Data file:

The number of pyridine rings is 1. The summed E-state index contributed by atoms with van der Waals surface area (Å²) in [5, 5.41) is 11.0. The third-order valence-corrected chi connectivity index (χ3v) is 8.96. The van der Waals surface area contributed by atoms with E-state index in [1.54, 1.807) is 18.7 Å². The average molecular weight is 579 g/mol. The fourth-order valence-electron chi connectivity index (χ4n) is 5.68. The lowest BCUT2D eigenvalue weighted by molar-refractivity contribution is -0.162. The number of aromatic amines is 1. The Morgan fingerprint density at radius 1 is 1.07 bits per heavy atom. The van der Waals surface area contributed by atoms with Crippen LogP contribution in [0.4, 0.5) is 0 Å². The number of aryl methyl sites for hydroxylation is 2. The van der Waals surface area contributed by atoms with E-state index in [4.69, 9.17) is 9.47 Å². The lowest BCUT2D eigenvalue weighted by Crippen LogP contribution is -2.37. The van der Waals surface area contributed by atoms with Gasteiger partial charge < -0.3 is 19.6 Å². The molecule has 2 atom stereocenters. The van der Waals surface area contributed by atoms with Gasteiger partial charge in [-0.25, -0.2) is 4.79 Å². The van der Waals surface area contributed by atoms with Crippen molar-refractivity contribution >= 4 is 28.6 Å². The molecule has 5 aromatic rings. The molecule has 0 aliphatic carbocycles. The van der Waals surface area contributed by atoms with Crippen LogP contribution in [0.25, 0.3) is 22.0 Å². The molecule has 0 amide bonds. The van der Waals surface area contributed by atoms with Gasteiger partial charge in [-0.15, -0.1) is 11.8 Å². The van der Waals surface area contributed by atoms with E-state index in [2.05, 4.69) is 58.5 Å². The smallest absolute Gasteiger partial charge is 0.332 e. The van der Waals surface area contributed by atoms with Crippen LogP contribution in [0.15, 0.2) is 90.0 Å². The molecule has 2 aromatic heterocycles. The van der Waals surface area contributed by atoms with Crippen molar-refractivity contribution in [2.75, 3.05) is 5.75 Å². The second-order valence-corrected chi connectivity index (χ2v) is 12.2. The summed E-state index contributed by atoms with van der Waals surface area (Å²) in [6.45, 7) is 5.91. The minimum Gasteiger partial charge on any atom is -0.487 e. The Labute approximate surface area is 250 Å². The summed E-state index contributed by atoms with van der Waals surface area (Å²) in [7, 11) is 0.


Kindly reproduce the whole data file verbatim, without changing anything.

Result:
The number of pyridine rings is 1. The summed E-state index contributed by atoms with van der Waals surface area (Å²) in [5, 5.41) is 11.0. The third-order valence-corrected chi connectivity index (χ3v) is 8.96. The van der Waals surface area contributed by atoms with E-state index in [1.54, 1.807) is 18.7 Å². The average molecular weight is 579 g/mol. The fourth-order valence-electron chi connectivity index (χ4n) is 5.68. The lowest BCUT2D eigenvalue weighted by molar-refractivity contribution is -0.162. The number of aromatic amines is 1. The Morgan fingerprint density at radius 1 is 1.07 bits per heavy atom. The van der Waals surface area contributed by atoms with Crippen LogP contribution in [0.4, 0.5) is 0 Å². The number of aryl methyl sites for hydroxylation is 2. The van der Waals surface area contributed by atoms with E-state index in [4.69, 9.17) is 9.47 Å². The lowest BCUT2D eigenvalue weighted by Crippen LogP contribution is -2.37. The van der Waals surface area contributed by atoms with Gasteiger partial charge < -0.3 is 19.6 Å². The molecule has 2 atom stereocenters. The van der Waals surface area contributed by atoms with Gasteiger partial charge in [-0.25, -0.2) is 4.79 Å². The van der Waals surface area contributed by atoms with Crippen molar-refractivity contribution >= 4 is 28.6 Å². The molecule has 5 aromatic rings. The molecule has 0 aliphatic carbocycles. The van der Waals surface area contributed by atoms with Crippen LogP contribution in [0.25, 0.3) is 22.0 Å². The molecule has 0 amide bonds. The van der Waals surface area contributed by atoms with Gasteiger partial charge in [-0.15, -0.1) is 11.8 Å². The van der Waals surface area contributed by atoms with E-state index in [2.05, 4.69) is 58.5 Å². The smallest absolute Gasteiger partial charge is 0.332 e. The van der Waals surface area contributed by atoms with Crippen LogP contribution in [0.15, 0.2) is 90.0 Å². The molecule has 2 aromatic heterocycles. The van der Waals surface area contributed by atoms with Crippen molar-refractivity contribution in [2.75, 3.05) is 5.75 Å². The second-order valence-corrected chi connectivity index (χ2v) is 12.2. The summed E-state index contributed by atoms with van der Waals surface area (Å²) in [6.45, 7) is 5.91. The minimum Gasteiger partial charge on any atom is -0.487 e. The Labute approximate surface area is 250 Å². The summed E-state index contributed by atoms with van der Waals surface area (Å²) in [7, 11) is 0.